We love clothes, but we hate buying them online. Nothing ever fits quite right. And we’re hardly alone. A whopping 15% to 40% of garments purchased on the web get returned. The problem is especially vexing for women, whose bodies come in an endless variety of shapes and sizes.
Estonian startup Fits.Me has offered a promising solution: a virtual fitting robot that shape-shifts according to your measurements, letting you see precisely how a garment would look on your body. Until now, though, it’s only been available to men. Last week, Fits.Me announced that it had finally developed a Female FitBot. The bot’s expected to launch at Hawes & Curtis, the British clothing retailer that debuted a male FitBot last May.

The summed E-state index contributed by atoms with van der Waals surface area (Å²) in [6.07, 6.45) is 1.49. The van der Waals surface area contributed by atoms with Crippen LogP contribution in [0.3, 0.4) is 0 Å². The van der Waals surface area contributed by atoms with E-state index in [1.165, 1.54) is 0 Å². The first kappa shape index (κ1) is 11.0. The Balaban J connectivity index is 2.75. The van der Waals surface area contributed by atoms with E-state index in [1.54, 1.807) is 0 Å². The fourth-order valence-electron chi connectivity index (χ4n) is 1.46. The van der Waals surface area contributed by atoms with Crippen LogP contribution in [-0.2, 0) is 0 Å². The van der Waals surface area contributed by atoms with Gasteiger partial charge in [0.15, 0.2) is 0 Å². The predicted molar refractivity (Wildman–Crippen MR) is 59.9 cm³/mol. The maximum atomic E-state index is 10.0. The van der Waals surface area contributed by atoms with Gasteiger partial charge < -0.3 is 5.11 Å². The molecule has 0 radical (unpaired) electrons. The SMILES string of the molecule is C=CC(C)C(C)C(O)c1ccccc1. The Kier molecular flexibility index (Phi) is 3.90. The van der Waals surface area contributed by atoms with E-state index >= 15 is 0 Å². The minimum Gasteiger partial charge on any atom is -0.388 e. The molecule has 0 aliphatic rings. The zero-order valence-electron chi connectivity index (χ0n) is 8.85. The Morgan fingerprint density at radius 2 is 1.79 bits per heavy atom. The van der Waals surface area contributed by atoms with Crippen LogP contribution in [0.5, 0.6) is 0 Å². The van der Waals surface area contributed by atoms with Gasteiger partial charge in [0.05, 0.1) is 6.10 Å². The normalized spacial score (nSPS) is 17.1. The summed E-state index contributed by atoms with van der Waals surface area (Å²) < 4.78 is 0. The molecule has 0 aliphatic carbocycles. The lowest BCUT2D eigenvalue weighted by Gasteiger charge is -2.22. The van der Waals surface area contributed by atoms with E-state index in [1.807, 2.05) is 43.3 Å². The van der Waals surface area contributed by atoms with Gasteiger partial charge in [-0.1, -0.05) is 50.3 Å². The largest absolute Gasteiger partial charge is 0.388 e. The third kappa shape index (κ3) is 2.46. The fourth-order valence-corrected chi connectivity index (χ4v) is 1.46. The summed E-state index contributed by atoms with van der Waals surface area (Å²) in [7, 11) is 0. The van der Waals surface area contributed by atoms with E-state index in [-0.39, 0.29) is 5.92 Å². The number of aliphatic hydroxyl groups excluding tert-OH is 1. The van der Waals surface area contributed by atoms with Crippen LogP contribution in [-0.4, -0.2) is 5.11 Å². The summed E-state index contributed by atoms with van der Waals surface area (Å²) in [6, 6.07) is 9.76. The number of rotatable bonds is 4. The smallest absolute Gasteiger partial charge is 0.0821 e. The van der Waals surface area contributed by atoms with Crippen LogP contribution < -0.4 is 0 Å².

The femme-bot was more complicated to model than the guys? version, owing to women’s variable body types. But Maarja Kruusmaa, a biorobotics professor who co-developed the Fits.Me technology, says the Female FitBot conforms to more than 85% of women who shop online, which translates to hundreds of thousands of body shapes. (Apparently, it can even accommodate pregnant ladies.) That’s great news for those of us sick of sending back every damned blouse that catches our fancy online. But it also redounds to the benefit of retailers. Hawes & Curtis e-commerce head Antony Comyns says Fits.Me has bumped sales to new customers 57% and slashed the return rate to 2.99%.